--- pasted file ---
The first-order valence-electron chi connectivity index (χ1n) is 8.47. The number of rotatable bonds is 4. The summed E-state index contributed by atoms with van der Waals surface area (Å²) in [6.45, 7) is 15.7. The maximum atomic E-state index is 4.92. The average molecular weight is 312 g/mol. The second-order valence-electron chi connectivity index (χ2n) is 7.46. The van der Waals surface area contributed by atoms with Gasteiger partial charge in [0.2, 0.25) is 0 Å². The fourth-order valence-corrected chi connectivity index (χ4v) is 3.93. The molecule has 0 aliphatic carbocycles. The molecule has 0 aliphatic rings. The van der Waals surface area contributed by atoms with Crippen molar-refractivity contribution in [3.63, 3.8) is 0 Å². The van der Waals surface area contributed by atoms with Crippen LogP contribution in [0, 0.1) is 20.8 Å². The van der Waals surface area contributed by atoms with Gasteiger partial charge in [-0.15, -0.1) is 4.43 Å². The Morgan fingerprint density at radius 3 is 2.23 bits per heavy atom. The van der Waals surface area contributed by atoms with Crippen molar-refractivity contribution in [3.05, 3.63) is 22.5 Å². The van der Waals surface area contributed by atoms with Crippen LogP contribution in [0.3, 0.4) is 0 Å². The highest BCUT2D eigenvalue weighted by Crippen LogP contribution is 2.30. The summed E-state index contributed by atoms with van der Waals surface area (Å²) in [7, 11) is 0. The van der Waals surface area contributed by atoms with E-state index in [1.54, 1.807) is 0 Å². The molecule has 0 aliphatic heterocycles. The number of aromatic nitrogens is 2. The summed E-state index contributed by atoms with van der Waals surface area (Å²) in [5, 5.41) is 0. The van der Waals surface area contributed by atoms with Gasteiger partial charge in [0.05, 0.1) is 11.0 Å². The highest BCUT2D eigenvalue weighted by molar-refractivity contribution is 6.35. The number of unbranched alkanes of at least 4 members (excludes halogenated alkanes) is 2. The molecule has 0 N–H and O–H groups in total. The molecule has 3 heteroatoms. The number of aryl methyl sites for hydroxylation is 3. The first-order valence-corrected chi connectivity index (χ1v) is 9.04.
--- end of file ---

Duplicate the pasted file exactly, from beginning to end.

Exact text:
The first-order valence-electron chi connectivity index (χ1n) is 8.47. The number of rotatable bonds is 4. The summed E-state index contributed by atoms with van der Waals surface area (Å²) in [6.45, 7) is 15.7. The maximum atomic E-state index is 4.92. The average molecular weight is 312 g/mol. The second-order valence-electron chi connectivity index (χ2n) is 7.46. The van der Waals surface area contributed by atoms with Gasteiger partial charge in [0.2, 0.25) is 0 Å². The fourth-order valence-corrected chi connectivity index (χ4v) is 3.93. The molecule has 0 aliphatic carbocycles. The molecule has 0 aliphatic rings. The van der Waals surface area contributed by atoms with Crippen molar-refractivity contribution in [3.63, 3.8) is 0 Å². The van der Waals surface area contributed by atoms with Crippen LogP contribution in [0, 0.1) is 20.8 Å². The van der Waals surface area contributed by atoms with Gasteiger partial charge in [-0.15, -0.1) is 4.43 Å². The Morgan fingerprint density at radius 3 is 2.23 bits per heavy atom. The van der Waals surface area contributed by atoms with Crippen molar-refractivity contribution in [3.05, 3.63) is 22.5 Å². The van der Waals surface area contributed by atoms with Crippen LogP contribution in [0.3, 0.4) is 0 Å². The highest BCUT2D eigenvalue weighted by Crippen LogP contribution is 2.30. The summed E-state index contributed by atoms with van der Waals surface area (Å²) in [7, 11) is 0. The van der Waals surface area contributed by atoms with E-state index in [1.54, 1.807) is 0 Å². The molecule has 0 aliphatic heterocycles. The number of aromatic nitrogens is 2. The summed E-state index contributed by atoms with van der Waals surface area (Å²) in [5, 5.41) is 0. The van der Waals surface area contributed by atoms with Gasteiger partial charge in [0.05, 0.1) is 11.0 Å². The highest BCUT2D eigenvalue weighted by molar-refractivity contribution is 6.35. The number of unbranched alkanes of at least 4 members (excludes halogenated alkanes) is 2. The molecule has 0 N–H and O–H groups in total. The molecule has 3 heteroatoms. The number of aryl methyl sites for hydroxylation is 3. The first-order valence-corrected chi connectivity index (χ1v) is 9.04.